Each season, the hunt country poses new and different challenges and limitations.  Some land gets closed off by development, some coverts get leveled for farming, and some years there is drought.  This year, there is thick vegetation from the unusually wet summer.  It’s going to be hard to see the hounds in the coverts as they draw–and even harder to see game.  At the landowners’ request, the first draw of the morning on Oct. 3 would be a large corn field in a corner bordered by two busy roads.  Consequently, we carefully chose hounds for the day who were experienced in the dangers of traffic. They also were ones  the hunt staff could stop if they ran something that would cross those roads, leading them into danger.  As always, the hunt staff and Masters’ primary concerns are respect for the landowners and the safety of the hounds and field members.

The first draw

The first draw was about a mile from where the hounds were unboxed, which was ideal for loosening them up and settling them down.  It is so funny to see how different they are on a hunt day than on houndwalk!  For instance, Finite and Finesse have been so ho-hum on houndwalk, expending the least amount of energy necessary and spending time at cow pies and trails of muck left by manure spreaders, smelling and smelling until they were forced by hunt staff  to catch up. They are sisters and do everything together to such an extent that we’ve long called them “two bodies, one brain.”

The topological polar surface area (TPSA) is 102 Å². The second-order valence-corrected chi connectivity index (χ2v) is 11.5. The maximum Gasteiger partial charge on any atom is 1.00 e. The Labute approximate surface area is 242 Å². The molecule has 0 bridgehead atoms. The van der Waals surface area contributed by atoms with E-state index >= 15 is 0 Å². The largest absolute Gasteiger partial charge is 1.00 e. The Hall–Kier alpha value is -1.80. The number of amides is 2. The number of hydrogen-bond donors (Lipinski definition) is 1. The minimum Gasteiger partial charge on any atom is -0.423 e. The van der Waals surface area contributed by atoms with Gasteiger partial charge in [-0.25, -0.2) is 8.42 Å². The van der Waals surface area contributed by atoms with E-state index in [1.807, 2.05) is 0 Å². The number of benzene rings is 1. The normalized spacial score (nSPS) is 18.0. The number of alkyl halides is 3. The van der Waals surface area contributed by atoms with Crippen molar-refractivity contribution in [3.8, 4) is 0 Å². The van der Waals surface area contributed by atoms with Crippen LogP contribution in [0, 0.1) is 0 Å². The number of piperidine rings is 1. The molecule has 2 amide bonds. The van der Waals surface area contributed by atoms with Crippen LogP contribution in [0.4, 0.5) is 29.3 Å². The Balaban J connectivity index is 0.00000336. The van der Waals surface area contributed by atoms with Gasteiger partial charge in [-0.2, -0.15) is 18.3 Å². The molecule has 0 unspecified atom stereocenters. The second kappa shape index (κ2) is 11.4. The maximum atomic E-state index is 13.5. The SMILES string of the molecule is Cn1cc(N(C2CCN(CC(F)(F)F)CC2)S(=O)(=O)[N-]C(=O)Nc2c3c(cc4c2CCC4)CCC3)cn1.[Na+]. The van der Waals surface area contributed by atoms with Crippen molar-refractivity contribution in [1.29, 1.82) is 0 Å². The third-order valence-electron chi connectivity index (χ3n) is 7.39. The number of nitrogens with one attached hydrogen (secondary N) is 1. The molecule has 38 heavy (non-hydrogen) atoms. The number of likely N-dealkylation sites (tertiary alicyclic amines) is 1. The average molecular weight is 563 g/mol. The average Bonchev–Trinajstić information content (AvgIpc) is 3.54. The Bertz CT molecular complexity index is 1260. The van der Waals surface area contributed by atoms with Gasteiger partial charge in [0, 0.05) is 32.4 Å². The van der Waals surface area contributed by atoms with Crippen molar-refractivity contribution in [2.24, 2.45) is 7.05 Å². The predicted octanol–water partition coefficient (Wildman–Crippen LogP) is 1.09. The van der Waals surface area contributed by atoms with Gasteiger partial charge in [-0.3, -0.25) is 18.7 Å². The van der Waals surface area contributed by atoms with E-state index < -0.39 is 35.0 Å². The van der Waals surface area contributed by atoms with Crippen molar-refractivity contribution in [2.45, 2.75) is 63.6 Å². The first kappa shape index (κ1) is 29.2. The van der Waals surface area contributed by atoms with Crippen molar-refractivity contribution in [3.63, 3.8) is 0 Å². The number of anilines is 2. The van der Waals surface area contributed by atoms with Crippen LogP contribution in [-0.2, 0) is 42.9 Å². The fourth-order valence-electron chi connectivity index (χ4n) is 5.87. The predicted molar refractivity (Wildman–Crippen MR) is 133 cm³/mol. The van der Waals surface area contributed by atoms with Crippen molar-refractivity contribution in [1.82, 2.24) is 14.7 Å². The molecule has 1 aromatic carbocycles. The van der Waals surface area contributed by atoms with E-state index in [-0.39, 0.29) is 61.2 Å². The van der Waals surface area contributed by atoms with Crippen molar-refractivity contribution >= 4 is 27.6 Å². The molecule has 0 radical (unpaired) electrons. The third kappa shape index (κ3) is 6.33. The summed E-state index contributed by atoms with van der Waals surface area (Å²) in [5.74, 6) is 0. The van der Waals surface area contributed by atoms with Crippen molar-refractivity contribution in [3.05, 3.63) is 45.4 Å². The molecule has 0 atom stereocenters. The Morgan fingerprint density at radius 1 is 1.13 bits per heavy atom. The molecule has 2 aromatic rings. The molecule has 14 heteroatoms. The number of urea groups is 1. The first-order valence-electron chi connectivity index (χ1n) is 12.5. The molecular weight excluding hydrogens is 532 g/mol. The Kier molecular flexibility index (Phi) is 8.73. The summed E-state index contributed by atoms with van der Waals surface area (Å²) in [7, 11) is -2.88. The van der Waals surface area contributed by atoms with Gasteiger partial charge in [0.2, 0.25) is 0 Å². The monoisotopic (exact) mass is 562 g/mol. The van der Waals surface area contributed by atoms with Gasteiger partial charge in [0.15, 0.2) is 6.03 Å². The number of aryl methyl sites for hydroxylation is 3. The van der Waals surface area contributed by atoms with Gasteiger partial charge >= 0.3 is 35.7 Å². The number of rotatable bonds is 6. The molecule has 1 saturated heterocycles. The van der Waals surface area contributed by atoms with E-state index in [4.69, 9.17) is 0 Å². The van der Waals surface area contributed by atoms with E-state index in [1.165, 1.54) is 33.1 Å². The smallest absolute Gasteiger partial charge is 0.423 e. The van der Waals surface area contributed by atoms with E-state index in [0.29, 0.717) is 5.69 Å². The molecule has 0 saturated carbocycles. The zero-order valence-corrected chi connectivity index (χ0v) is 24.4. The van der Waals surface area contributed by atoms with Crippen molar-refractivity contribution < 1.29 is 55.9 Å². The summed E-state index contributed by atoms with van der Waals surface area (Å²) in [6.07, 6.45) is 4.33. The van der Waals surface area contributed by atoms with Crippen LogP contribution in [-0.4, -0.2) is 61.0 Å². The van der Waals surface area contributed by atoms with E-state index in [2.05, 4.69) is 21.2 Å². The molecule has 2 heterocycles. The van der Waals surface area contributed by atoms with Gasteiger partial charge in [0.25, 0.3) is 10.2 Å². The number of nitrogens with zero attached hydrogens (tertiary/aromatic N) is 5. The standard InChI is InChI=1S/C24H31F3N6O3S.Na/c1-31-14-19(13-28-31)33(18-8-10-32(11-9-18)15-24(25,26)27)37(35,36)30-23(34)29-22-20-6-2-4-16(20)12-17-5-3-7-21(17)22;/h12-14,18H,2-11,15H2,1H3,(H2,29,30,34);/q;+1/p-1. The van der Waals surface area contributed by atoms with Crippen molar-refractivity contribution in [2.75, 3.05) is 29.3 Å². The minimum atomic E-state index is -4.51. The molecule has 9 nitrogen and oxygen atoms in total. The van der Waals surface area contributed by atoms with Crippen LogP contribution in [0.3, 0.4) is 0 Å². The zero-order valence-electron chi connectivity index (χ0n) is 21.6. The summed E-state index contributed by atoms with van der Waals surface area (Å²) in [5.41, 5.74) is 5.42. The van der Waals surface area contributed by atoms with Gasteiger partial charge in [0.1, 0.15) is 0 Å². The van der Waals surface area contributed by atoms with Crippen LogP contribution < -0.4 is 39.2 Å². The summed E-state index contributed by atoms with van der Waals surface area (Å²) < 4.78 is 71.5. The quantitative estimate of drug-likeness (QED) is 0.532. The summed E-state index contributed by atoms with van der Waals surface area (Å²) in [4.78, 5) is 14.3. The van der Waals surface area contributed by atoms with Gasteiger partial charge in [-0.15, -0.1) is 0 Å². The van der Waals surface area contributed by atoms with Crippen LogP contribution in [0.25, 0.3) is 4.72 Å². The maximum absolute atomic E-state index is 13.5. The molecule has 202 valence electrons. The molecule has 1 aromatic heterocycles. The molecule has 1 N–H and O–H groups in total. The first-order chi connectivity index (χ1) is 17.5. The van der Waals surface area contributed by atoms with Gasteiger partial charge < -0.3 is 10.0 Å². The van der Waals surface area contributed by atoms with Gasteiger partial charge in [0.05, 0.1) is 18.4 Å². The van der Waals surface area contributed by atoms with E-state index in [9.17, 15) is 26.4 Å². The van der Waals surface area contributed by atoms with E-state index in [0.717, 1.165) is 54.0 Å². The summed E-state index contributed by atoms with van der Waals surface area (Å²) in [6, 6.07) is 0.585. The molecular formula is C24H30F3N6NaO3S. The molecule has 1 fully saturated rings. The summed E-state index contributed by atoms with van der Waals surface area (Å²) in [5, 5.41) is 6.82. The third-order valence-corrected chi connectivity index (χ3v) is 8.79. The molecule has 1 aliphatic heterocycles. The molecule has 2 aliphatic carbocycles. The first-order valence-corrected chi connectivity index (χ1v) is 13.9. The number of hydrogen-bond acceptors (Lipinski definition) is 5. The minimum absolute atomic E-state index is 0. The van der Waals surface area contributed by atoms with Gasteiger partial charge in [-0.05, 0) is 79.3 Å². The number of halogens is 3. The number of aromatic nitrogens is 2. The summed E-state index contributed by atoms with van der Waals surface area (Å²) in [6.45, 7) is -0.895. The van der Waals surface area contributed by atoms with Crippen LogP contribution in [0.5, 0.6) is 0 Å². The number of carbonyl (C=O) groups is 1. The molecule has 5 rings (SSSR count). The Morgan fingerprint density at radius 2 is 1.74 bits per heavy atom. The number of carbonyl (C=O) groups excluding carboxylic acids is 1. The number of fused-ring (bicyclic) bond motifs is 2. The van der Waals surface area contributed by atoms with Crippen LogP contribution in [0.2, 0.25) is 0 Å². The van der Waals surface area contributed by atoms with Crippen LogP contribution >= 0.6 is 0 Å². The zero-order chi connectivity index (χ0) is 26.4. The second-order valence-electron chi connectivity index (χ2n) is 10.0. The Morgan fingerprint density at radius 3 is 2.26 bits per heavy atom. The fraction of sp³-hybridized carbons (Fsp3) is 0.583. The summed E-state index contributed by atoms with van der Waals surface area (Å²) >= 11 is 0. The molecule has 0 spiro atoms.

Sometimes on houndwalk, hounds will drift ahead of me, and, just to school them, I’ll call them back.  But Finite and Finesse will not volunteer to come back. Instead, they’ll stand still as though they don’t want to cross the same ground twice.  They know I’m going to walk forward to where they are, so why come back? Geeeeeeeeez.  But not on opening hunt day!  Once I blew the horn and left meet, there were the girls out front, tails wagging, purposefully moving forward, on a mission and focused.  I had to use my voice to steady them, and they responded without looking back at me – obedient but lost in concentration. The girls were switched on!